Ever wonder what it takes to snap the perfect pic? Globe trotter and professional photographer Kristin Repsher reveals the secrets to taking beautiful travel photos.
What photography gear do you prefer to use while traveling?
I love my Nikon Df with 24-70mm f/2.8 lens for travel photography. I travel with extra lenses for ultra-wide and telephoto shots, but I find that the 24-70mm stays on my camera at least 75% of the time. I’ve experimented a number of times with smaller, more travel-friendly camera bodies but you just can’t beat the quality that a full-frame camera offers.Along with my camera and lenses, I always carry a tripod and filters with me, particularly so I can do quality night shots. My tripod is a Vanguard Alta+ carbon fibre tripod so it’s incredibly light. As for filters, I have a polariser and a range of neutral density filters to help cut light out of a scene so I can do longer exposures.
What is the secret to taking beautiful travel photos?
Don’t get to a location and start blindly shooting in every direction. Often, a new place will be overwhelming and you’ll want to get photos of everything, but trying to squeeze everything into one shot will result in a cluttered photo that doesn’t necessarily show how the place felt to you.
I usually like to take a few minutes when I arrive to look around and get a feel for where I am and what is really important to the scene, and then I focus in on those elements and compose my shot around them. Below I describe some of the rules I tend to follow when composing my shots (although like all good rules, they are made to be broken as well!).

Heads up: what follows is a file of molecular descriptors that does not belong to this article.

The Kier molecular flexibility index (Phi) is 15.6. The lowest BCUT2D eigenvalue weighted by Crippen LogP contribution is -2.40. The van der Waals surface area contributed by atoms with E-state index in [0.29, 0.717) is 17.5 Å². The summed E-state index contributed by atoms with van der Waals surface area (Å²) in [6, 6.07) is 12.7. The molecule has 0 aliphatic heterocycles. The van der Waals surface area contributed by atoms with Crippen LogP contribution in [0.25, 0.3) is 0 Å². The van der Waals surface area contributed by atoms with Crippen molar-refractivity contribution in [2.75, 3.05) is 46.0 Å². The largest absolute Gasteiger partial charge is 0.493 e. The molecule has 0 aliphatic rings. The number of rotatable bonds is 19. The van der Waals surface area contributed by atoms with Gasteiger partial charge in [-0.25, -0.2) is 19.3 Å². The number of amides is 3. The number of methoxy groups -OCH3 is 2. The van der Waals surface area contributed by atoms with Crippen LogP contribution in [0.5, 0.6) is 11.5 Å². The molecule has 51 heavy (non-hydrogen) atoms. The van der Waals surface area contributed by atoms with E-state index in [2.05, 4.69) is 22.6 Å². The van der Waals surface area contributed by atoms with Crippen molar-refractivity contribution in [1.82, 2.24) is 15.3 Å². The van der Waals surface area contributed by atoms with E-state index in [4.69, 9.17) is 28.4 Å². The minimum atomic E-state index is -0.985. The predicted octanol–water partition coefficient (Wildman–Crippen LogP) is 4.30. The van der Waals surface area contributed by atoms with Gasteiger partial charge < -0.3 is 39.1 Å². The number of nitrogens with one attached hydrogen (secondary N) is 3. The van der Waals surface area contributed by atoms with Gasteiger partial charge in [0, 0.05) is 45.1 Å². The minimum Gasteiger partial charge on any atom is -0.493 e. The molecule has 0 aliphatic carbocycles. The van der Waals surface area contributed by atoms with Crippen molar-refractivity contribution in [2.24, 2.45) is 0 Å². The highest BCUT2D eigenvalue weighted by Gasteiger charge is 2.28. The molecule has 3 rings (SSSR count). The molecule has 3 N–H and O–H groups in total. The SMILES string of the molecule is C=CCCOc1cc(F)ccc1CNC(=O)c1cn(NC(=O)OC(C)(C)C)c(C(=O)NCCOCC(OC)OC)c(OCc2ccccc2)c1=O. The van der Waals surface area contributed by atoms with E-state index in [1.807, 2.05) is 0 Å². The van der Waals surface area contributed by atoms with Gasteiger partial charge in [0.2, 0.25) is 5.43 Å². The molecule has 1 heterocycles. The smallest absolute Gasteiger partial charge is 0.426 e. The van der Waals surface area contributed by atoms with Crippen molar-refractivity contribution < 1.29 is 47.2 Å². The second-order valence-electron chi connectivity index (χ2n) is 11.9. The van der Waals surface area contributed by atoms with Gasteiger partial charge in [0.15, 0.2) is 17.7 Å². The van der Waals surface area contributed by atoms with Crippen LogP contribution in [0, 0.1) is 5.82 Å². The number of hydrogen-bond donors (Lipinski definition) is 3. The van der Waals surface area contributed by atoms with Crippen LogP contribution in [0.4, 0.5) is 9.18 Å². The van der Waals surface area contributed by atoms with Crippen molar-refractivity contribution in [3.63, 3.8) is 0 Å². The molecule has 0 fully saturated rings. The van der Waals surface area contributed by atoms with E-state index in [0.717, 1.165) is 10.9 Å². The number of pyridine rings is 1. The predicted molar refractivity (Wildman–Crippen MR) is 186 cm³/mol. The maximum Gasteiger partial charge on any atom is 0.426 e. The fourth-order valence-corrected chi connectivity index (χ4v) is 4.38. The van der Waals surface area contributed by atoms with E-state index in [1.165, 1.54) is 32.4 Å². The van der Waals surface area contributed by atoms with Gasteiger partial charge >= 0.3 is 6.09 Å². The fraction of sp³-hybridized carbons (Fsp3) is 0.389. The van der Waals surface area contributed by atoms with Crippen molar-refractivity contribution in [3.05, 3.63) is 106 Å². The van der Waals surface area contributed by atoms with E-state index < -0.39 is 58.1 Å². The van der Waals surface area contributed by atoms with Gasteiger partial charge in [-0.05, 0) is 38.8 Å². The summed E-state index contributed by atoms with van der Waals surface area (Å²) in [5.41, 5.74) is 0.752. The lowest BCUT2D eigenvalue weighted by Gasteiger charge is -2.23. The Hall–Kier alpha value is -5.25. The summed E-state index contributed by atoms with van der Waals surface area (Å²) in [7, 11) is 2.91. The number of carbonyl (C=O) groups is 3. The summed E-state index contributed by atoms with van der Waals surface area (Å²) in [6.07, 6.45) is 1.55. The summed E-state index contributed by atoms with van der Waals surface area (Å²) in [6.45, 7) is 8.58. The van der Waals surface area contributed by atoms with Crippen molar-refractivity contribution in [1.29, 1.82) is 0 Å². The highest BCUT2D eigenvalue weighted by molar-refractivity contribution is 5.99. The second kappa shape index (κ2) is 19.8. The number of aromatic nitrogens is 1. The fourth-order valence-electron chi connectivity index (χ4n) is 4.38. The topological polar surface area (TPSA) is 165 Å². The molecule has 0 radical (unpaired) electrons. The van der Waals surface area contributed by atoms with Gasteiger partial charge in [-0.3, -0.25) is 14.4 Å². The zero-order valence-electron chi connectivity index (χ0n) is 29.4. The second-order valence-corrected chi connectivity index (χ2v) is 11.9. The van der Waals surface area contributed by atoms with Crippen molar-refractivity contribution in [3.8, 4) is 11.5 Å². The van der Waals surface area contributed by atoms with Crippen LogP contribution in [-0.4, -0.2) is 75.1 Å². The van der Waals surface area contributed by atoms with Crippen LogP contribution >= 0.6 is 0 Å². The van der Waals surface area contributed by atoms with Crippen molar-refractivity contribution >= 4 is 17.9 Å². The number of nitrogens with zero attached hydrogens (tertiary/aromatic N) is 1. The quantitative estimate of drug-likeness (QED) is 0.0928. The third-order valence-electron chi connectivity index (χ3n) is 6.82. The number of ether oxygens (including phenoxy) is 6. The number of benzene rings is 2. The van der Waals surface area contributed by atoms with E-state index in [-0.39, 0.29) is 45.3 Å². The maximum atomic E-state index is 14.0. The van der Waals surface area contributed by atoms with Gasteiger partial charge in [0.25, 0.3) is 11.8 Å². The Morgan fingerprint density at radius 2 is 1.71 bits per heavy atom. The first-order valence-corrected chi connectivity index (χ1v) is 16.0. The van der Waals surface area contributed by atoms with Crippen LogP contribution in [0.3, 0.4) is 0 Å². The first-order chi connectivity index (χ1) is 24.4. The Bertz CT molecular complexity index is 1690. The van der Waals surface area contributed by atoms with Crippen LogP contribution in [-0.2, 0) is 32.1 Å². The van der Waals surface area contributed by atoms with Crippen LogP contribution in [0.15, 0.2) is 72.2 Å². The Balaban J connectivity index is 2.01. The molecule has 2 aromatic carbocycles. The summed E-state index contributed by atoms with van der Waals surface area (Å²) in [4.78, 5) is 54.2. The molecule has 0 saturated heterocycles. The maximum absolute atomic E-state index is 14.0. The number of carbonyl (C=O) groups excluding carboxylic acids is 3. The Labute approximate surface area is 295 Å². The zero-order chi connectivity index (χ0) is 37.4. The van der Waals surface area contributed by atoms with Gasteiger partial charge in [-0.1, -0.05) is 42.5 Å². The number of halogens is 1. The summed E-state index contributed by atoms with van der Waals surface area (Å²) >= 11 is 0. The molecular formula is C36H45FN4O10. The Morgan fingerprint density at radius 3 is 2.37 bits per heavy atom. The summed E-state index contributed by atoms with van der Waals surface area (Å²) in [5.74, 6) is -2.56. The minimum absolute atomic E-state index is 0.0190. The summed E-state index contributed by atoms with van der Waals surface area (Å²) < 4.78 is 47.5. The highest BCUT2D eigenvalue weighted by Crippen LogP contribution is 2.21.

Tip #1: Get down low
(Photo: Emerald Lake, Yoho National Park, Canada)
Crouching down to take your photo can make a huge difference. This angle of view is often more appreciated because it is not the standard eye-level view that almost everyone sees. It also lets you capture more details of the foreground, such as the uneven lines of a cobbled street, or in this case, the reflections of the canoes in Emerald Lake.
In this case, it meant a precarious balancing act as I tried not to fall into the water while crouching just on the water’s edge!
Tip #2: Go off the beaten path
Don’t just stay on the beaten track — meaning the road or walkways from which everyone else is taking photos. If it’s possible (and there aren’t signs saying it’s dangerous/not allowed), step off the path and look for a different angle on the scene.
In the case of the photos above, the first one was taken from the road, whereas the second one was taken after I (very carefully) walked out onto the rocks beside the road. Had I not done this, I wouldn’t have seen the perfect reflection in the fjord, as only the tip of it can be seen in the first photo.
Tip #3: Use perspective
(Photo: Snapper Rocks, Gold Coast, Australia)
Sometimes, you’ll find yourself in a place that begs to be captured without any evidence of the hand of man — for instance, an epic mountain landscape or a rugged seashore. Being a landscape photographer, I’ve taken more than my fair share of these myself!
However, it can often be hard to convey just how vast a landscape is if there is no point of reference for the viewer. If you can find an angle that incorporates a person, it can really amplify the effect of the photo. For instance, in this photo, the wave would not seem nearly as large if it didn’t look like it was about to engulf a fisherman and his son!